An extract from The Healthcare Law Review, 4th Edition
As of 29 June 2020, Vietnam, a country of 97 million people, has recorded only 355 confirmed cases of covid-19; Vietnam has reported 340 recoveries to the World Health Organization (WHO). Although newscasts in Western countries would have the viewer believe that South Korea, Hong Kong, Taiwan and, perhaps, Germany, are the models for how a country should respond to covid-19, the facts – as confirmed by the WHO – tell a different story.
Accordingly, Vietnam has been widely recognised for its successful handling of the novel coronavirus outbreak. After implementing early preventative methods such as contact-tracing and quarantining by area and apartment buildings, culminating in a three-week nationwide lockdown, Vietnam lifted various social distancing and restrictive rules and life in Vietnam gradually returned to normal.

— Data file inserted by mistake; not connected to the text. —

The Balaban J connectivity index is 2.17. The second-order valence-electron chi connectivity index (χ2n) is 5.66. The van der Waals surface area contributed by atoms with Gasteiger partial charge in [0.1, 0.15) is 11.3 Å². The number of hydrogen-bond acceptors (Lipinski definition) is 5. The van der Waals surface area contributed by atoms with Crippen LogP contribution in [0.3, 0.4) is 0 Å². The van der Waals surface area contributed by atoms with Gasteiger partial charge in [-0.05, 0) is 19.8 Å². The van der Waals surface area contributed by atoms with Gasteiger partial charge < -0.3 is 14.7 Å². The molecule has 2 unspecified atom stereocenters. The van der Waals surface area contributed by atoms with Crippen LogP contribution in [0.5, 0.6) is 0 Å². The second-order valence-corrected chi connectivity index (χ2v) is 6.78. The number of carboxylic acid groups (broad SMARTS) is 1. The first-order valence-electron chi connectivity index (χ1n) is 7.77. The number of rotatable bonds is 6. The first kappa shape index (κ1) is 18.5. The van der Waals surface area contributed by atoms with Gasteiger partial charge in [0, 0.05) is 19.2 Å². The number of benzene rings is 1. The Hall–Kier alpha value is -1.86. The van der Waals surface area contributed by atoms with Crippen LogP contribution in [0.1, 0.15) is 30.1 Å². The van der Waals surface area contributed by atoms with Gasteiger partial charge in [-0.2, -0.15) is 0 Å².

Not only has Vietnam's healthcare system successfully managed the covid-19 global pandemic – as at 29 June 2020 – but Vietnam's industry has also taken the opportunity to combine innovation, which has seen successful collaboration between universities and the private sector to produce the covid-19 test kit LightPower iVA SARS-CoV-2 1st RT-rPCR. This was certified by the WHO and the United Kingdom as early as 8 March 2020 and supplies were exported to European nations in the following months.
This chapter is a short summary of Vietnam's developing healthcare system. We have set forth a basic overview that should be useful to academics, investors, attorneys, and those with a general interest in the state of Vietnam's healthcare system (e.g., individuals considering Vietnam as a potential retirement destination).
The healthcare economyi General